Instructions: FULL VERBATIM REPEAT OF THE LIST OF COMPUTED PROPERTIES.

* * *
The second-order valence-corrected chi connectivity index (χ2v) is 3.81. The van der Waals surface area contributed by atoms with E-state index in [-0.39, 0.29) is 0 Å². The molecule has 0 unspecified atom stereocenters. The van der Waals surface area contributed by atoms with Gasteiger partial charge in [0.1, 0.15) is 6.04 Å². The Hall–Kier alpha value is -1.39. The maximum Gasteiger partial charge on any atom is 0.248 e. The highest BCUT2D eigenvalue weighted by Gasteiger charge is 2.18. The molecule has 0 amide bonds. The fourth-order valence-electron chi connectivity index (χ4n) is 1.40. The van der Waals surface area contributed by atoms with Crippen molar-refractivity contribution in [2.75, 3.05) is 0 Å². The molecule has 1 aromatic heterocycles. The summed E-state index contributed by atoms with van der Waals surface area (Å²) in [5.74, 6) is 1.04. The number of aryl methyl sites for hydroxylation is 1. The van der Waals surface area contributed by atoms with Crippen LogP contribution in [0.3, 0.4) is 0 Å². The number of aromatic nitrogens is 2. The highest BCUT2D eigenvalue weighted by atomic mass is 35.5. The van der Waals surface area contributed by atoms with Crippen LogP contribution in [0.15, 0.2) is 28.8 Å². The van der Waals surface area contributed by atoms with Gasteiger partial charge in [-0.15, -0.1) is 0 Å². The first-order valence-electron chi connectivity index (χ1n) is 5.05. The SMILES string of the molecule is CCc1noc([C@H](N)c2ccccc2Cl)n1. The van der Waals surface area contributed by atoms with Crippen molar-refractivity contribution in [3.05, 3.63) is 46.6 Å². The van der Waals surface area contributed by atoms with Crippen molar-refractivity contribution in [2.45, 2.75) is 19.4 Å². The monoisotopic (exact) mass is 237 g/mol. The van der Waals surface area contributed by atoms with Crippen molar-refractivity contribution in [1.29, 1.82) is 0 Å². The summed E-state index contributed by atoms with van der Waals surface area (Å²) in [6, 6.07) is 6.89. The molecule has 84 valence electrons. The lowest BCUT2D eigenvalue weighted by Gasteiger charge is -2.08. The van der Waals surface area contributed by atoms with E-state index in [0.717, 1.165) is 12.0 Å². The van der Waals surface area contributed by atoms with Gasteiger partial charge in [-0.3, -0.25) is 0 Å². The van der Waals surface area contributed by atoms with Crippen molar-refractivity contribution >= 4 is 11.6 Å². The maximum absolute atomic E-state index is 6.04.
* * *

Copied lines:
The second-order valence-corrected chi connectivity index (χ2v) is 3.81. The van der Waals surface area contributed by atoms with E-state index in [-0.39, 0.29) is 0 Å². The molecule has 0 unspecified atom stereocenters. The van der Waals surface area contributed by atoms with Gasteiger partial charge in [0.1, 0.15) is 6.04 Å². The Hall–Kier alpha value is -1.39. The maximum Gasteiger partial charge on any atom is 0.248 e. The highest BCUT2D eigenvalue weighted by Gasteiger charge is 2.18. The molecule has 0 amide bonds. The fourth-order valence-electron chi connectivity index (χ4n) is 1.40. The van der Waals surface area contributed by atoms with Crippen molar-refractivity contribution in [2.75, 3.05) is 0 Å². The molecule has 1 aromatic heterocycles. The summed E-state index contributed by atoms with van der Waals surface area (Å²) in [5.74, 6) is 1.04. The number of aryl methyl sites for hydroxylation is 1. The van der Waals surface area contributed by atoms with Crippen LogP contribution in [0.3, 0.4) is 0 Å². The number of aromatic nitrogens is 2. The highest BCUT2D eigenvalue weighted by atomic mass is 35.5. The van der Waals surface area contributed by atoms with Crippen LogP contribution in [0.15, 0.2) is 28.8 Å². The van der Waals surface area contributed by atoms with Gasteiger partial charge in [-0.15, -0.1) is 0 Å². The first-order valence-electron chi connectivity index (χ1n) is 5.05. The SMILES string of the molecule is CCc1noc([C@H](N)c2ccccc2Cl)n1. The van der Waals surface area contributed by atoms with Crippen molar-refractivity contribution in [3.05, 3.63) is 46.6 Å². The van der Waals surface area contributed by atoms with Crippen molar-refractivity contribution in [2.45, 2.75) is 19.4 Å². The monoisotopic (exact) mass is 237 g/mol. The van der Waals surface area contributed by atoms with Crippen molar-refractivity contribution in [1.29, 1.82) is 0 Å². The summed E-state index contributed by atoms with van der Waals surface area (Å²) in [6, 6.07) is 6.89. The molecule has 84 valence electrons. The lowest BCUT2D eigenvalue weighted by Gasteiger charge is -2.08. The van der Waals surface area contributed by atoms with E-state index in [0.717, 1.165) is 12.0 Å². The van der Waals surface area contributed by atoms with Gasteiger partial charge in [-0.3, -0.25) is 0 Å². The van der Waals surface area contributed by atoms with Crippen molar-refractivity contribution >= 4 is 11.6 Å². The maximum absolute atomic E-state index is 6.04.